There is a lot of discussion about the advantages of DDI 3, but many people wonder if it is worth all the complexity. Moving to DDI 3 involves complex structures, tools, workflows, infrastructure and expensive documentation efforts. The DatapluS project demonstrates the added value of these efforts by providing a concrete use case where publications are enriched with variable-level information about the research process. The project consists of two tools for researchers, the Enhanced Publications Editor (EPE) and the Subject portal, and the required infrastructure to integrate these tools with the data from the archives. The EPE enables authors to link their publications to datasets and variables in the archives and with additional metadata of how they did their research. The Subject Portal publishes the resulting information and uses it to provide an enhanced search interface for researchers. The strength of DatapluS is the collaboration between data archives, libraries, and research organizations. By aligning their existing responsibilities with those needed for the project, they can now serve the researchers using an efficient and sustainable infrastructure. These lessons learned show that strategic collaboration can efficiently provide advanced services and benefits for the researchers using DDI 3 infrastructure.

  • Implementing DDI 3.0: a Case Study of the German Microcensus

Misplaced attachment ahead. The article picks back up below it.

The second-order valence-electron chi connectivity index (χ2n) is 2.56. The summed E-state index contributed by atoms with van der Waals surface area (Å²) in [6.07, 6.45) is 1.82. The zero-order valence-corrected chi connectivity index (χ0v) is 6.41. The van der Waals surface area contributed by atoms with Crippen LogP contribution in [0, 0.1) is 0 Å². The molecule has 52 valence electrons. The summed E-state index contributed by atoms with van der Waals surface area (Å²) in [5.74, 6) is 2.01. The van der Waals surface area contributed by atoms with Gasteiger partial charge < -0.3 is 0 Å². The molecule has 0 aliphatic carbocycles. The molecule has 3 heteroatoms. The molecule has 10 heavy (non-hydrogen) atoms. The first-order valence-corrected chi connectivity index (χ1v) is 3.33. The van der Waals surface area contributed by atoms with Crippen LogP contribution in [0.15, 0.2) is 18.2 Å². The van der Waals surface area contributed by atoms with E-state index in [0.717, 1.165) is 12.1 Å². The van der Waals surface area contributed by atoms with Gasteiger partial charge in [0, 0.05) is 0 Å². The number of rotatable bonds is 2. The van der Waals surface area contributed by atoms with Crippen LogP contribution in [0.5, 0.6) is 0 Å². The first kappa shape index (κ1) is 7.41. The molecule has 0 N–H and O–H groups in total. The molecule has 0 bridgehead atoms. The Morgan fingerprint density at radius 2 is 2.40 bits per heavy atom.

Andias Wira-Alam (GESIS – Leibniz Institute for the Social Sciences )
    Oliver Hopt (GESIS – Leibniz Institute for the Social Sciences )


    This paper shares our experience in developing an application software for the metadata of the German Microcensus on the variable level. First, we develop an editor acted in compliance with DDI 3.0 standard as the documentation software which improves and simpli es the process of the data documentation. Second, we develop a web information system in order to present various looks at the metadata to the end users. The scope of our work depicts the development cycle of an application software based on DDI 3.0 standard. More technical details are also presented in this paper.

D2: Stir it Up: Comparative Data (Thu, 2010-06-03)
Chair:Wendy Watkins, Carleton University

  • Future Directions for International Data
    Richard Wiseman (University of Manchester, Mimas )
    Susan Noble (University of Manchester)
    Celia Russell (University of Manchester)


    One of the key features of the global financial crisis was its unexpected nature. This was a paradox as extensive data is collected from around the world with the primary aim of maintaining global financial stability. This failing of our current socioeconomic data framework, combined with a more widespread dissatisfaction with the present state of statistical information on economies and societies, prompted French president Nicholas Sarkozy to set up a commission designed to identify the limits of GDP as an indicator of economic performance. In this talk, we discuss the outcomes and likely impact of the commission which reported in 2009. We also consider the production of more relevant indicators of social progress, assess the feasibility of alternative measurement tools and discuss the likelihood of their adoption. International data are also widely used by the research community, and we also present here the results of a preliminary analysis of the ESDS International web server logs showing the countries and indicators preferentially chosen by academics when looking for data to support their research. These results tell us about the kind of data researchers choose when looking for data to support their research and the future directions we should consider as providers and facilitators of cross-national data.